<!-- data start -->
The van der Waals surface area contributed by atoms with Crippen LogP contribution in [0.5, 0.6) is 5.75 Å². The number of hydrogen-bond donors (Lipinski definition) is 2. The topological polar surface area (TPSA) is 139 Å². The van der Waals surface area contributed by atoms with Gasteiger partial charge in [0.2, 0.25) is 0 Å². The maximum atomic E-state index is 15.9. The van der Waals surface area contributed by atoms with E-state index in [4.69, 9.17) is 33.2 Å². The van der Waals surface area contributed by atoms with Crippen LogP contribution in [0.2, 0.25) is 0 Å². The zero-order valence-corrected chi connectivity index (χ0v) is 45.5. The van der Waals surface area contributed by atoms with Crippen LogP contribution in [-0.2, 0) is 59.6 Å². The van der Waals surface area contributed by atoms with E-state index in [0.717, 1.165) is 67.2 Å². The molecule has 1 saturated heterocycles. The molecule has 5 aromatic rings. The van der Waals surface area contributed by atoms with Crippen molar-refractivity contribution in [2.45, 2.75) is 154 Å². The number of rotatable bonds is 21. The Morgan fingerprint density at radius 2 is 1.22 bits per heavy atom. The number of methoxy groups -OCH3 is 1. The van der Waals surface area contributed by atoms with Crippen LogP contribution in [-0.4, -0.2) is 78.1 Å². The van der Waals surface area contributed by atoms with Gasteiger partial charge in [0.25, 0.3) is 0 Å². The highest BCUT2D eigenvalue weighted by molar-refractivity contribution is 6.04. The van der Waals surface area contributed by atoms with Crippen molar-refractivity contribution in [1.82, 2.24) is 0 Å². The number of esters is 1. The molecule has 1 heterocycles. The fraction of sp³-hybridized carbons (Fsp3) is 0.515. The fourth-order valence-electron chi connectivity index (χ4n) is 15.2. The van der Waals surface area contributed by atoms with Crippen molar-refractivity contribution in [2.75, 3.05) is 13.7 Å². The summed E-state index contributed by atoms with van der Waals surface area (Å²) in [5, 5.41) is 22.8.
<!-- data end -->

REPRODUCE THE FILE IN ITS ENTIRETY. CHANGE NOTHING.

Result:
The van der Waals surface area contributed by atoms with Crippen LogP contribution in [0.5, 0.6) is 5.75 Å². The number of hydrogen-bond donors (Lipinski definition) is 2. The topological polar surface area (TPSA) is 139 Å². The van der Waals surface area contributed by atoms with Gasteiger partial charge in [0.2, 0.25) is 0 Å². The maximum atomic E-state index is 15.9. The van der Waals surface area contributed by atoms with E-state index in [4.69, 9.17) is 33.2 Å². The van der Waals surface area contributed by atoms with Crippen LogP contribution in [0.2, 0.25) is 0 Å². The zero-order valence-corrected chi connectivity index (χ0v) is 45.5. The van der Waals surface area contributed by atoms with Crippen LogP contribution in [-0.2, 0) is 59.6 Å². The van der Waals surface area contributed by atoms with E-state index in [0.717, 1.165) is 67.2 Å². The molecule has 1 saturated heterocycles. The molecule has 5 aromatic rings. The van der Waals surface area contributed by atoms with Crippen molar-refractivity contribution in [2.45, 2.75) is 154 Å². The number of rotatable bonds is 21. The Morgan fingerprint density at radius 2 is 1.22 bits per heavy atom. The number of methoxy groups -OCH3 is 1. The van der Waals surface area contributed by atoms with Crippen LogP contribution in [-0.4, -0.2) is 78.1 Å². The van der Waals surface area contributed by atoms with Gasteiger partial charge in [0.25, 0.3) is 0 Å². The highest BCUT2D eigenvalue weighted by molar-refractivity contribution is 6.04. The van der Waals surface area contributed by atoms with Crippen molar-refractivity contribution in [1.82, 2.24) is 0 Å². The number of esters is 1. The molecule has 1 heterocycles. The fraction of sp³-hybridized carbons (Fsp3) is 0.515. The fourth-order valence-electron chi connectivity index (χ4n) is 15.2. The van der Waals surface area contributed by atoms with Crippen molar-refractivity contribution in [2.75, 3.05) is 13.7 Å². The summed E-state index contributed by atoms with van der Waals surface area (Å²) in [5, 5.41) is 22.8.